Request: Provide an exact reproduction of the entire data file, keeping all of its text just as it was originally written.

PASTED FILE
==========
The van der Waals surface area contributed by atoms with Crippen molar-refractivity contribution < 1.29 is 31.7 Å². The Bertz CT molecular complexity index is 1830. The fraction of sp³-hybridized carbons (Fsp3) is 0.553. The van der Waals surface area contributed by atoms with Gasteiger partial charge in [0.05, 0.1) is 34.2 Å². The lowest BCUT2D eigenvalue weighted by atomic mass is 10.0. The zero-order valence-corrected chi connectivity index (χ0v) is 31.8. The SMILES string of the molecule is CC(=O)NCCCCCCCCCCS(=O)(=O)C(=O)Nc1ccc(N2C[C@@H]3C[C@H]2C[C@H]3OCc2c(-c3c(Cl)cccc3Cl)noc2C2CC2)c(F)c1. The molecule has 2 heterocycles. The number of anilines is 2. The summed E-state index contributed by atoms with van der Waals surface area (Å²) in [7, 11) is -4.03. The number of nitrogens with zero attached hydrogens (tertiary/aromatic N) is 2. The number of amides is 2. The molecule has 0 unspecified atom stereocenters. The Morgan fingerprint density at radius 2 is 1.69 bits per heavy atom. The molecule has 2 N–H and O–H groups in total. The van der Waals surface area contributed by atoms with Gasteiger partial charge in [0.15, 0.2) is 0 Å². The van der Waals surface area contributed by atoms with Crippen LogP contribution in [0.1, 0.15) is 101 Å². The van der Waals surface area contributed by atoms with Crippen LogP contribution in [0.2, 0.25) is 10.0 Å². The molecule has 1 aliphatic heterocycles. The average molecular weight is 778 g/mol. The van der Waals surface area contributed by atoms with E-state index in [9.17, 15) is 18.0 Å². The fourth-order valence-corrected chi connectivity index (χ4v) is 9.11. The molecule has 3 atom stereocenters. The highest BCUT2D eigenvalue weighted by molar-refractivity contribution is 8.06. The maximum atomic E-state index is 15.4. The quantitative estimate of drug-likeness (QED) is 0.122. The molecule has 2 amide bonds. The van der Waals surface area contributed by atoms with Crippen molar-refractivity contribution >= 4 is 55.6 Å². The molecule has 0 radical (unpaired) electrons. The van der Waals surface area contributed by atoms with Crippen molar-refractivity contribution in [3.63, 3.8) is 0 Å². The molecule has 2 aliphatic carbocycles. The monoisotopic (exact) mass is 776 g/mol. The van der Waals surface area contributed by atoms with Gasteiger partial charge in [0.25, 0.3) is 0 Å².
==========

The van der Waals surface area contributed by atoms with Crippen molar-refractivity contribution < 1.29 is 31.7 Å². The Bertz CT molecular complexity index is 1830. The fraction of sp³-hybridized carbons (Fsp3) is 0.553. The van der Waals surface area contributed by atoms with Gasteiger partial charge in [0.05, 0.1) is 34.2 Å². The lowest BCUT2D eigenvalue weighted by atomic mass is 10.0. The zero-order valence-corrected chi connectivity index (χ0v) is 31.8. The SMILES string of the molecule is CC(=O)NCCCCCCCCCCS(=O)(=O)C(=O)Nc1ccc(N2C[C@@H]3C[C@H]2C[C@H]3OCc2c(-c3c(Cl)cccc3Cl)noc2C2CC2)c(F)c1. The molecule has 2 heterocycles. The number of anilines is 2. The summed E-state index contributed by atoms with van der Waals surface area (Å²) in [7, 11) is -4.03. The number of nitrogens with zero attached hydrogens (tertiary/aromatic N) is 2. The number of amides is 2. The molecule has 0 unspecified atom stereocenters. The Morgan fingerprint density at radius 2 is 1.69 bits per heavy atom. The molecule has 2 N–H and O–H groups in total. The van der Waals surface area contributed by atoms with Gasteiger partial charge in [0.15, 0.2) is 0 Å². The van der Waals surface area contributed by atoms with Crippen LogP contribution in [0.1, 0.15) is 101 Å². The van der Waals surface area contributed by atoms with Crippen LogP contribution in [0.2, 0.25) is 10.0 Å². The molecule has 1 aliphatic heterocycles. The average molecular weight is 778 g/mol. The van der Waals surface area contributed by atoms with E-state index in [9.17, 15) is 18.0 Å². The fourth-order valence-corrected chi connectivity index (χ4v) is 9.11. The molecule has 3 atom stereocenters. The highest BCUT2D eigenvalue weighted by molar-refractivity contribution is 8.06. The maximum atomic E-state index is 15.4. The quantitative estimate of drug-likeness (QED) is 0.122. The molecule has 2 amide bonds. The van der Waals surface area contributed by atoms with Crippen molar-refractivity contribution >= 4 is 55.6 Å². The molecule has 0 radical (unpaired) electrons. The van der Waals surface area contributed by atoms with Crippen molar-refractivity contribution in [3.63, 3.8) is 0 Å². The molecule has 2 aliphatic carbocycles. The monoisotopic (exact) mass is 776 g/mol. The van der Waals surface area contributed by atoms with Gasteiger partial charge in [0.25, 0.3) is 0 Å².